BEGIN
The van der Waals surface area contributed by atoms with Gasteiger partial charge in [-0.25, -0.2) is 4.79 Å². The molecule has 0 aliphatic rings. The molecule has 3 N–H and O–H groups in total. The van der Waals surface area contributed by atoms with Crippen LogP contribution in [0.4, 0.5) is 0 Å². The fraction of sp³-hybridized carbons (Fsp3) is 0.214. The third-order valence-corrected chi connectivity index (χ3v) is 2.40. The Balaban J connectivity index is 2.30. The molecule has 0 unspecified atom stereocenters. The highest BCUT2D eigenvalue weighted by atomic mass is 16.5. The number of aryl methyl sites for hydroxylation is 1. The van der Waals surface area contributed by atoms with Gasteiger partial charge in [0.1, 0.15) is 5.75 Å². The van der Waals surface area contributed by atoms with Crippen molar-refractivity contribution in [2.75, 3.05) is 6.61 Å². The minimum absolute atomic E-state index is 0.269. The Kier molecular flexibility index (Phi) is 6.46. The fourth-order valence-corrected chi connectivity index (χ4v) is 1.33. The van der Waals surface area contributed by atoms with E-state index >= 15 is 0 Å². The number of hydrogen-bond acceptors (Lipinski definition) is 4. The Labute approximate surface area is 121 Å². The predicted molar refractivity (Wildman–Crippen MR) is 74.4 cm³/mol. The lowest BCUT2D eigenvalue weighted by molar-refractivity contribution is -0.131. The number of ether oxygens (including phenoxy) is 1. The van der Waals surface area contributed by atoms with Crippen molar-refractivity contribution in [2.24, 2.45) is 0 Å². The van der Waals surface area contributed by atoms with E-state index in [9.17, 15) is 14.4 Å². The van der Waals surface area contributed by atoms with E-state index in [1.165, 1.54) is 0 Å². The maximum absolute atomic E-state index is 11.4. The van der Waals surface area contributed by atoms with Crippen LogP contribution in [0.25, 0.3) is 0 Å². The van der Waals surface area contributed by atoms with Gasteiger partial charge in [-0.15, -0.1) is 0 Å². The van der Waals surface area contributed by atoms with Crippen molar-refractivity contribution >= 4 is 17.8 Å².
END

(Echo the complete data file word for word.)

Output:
The van der Waals surface area contributed by atoms with Gasteiger partial charge in [-0.25, -0.2) is 4.79 Å². The molecule has 0 aliphatic rings. The molecule has 3 N–H and O–H groups in total. The van der Waals surface area contributed by atoms with Crippen LogP contribution in [0.4, 0.5) is 0 Å². The fraction of sp³-hybridized carbons (Fsp3) is 0.214. The third-order valence-corrected chi connectivity index (χ3v) is 2.40. The Balaban J connectivity index is 2.30. The molecule has 0 unspecified atom stereocenters. The highest BCUT2D eigenvalue weighted by atomic mass is 16.5. The number of aryl methyl sites for hydroxylation is 1. The van der Waals surface area contributed by atoms with Gasteiger partial charge in [0.1, 0.15) is 5.75 Å². The van der Waals surface area contributed by atoms with Crippen molar-refractivity contribution in [2.75, 3.05) is 6.61 Å². The minimum absolute atomic E-state index is 0.269. The Kier molecular flexibility index (Phi) is 6.46. The fourth-order valence-corrected chi connectivity index (χ4v) is 1.33. The van der Waals surface area contributed by atoms with E-state index >= 15 is 0 Å². The number of hydrogen-bond acceptors (Lipinski definition) is 4. The Labute approximate surface area is 121 Å². The predicted molar refractivity (Wildman–Crippen MR) is 74.4 cm³/mol. The lowest BCUT2D eigenvalue weighted by molar-refractivity contribution is -0.131. The number of ether oxygens (including phenoxy) is 1. The van der Waals surface area contributed by atoms with Crippen molar-refractivity contribution in [2.24, 2.45) is 0 Å². The van der Waals surface area contributed by atoms with E-state index in [9.17, 15) is 14.4 Å². The van der Waals surface area contributed by atoms with E-state index in [1.165, 1.54) is 0 Å². The maximum absolute atomic E-state index is 11.4. The van der Waals surface area contributed by atoms with Crippen LogP contribution in [0.25, 0.3) is 0 Å². The van der Waals surface area contributed by atoms with Gasteiger partial charge in [-0.15, -0.1) is 0 Å². The van der Waals surface area contributed by atoms with Crippen molar-refractivity contribution >= 4 is 17.8 Å².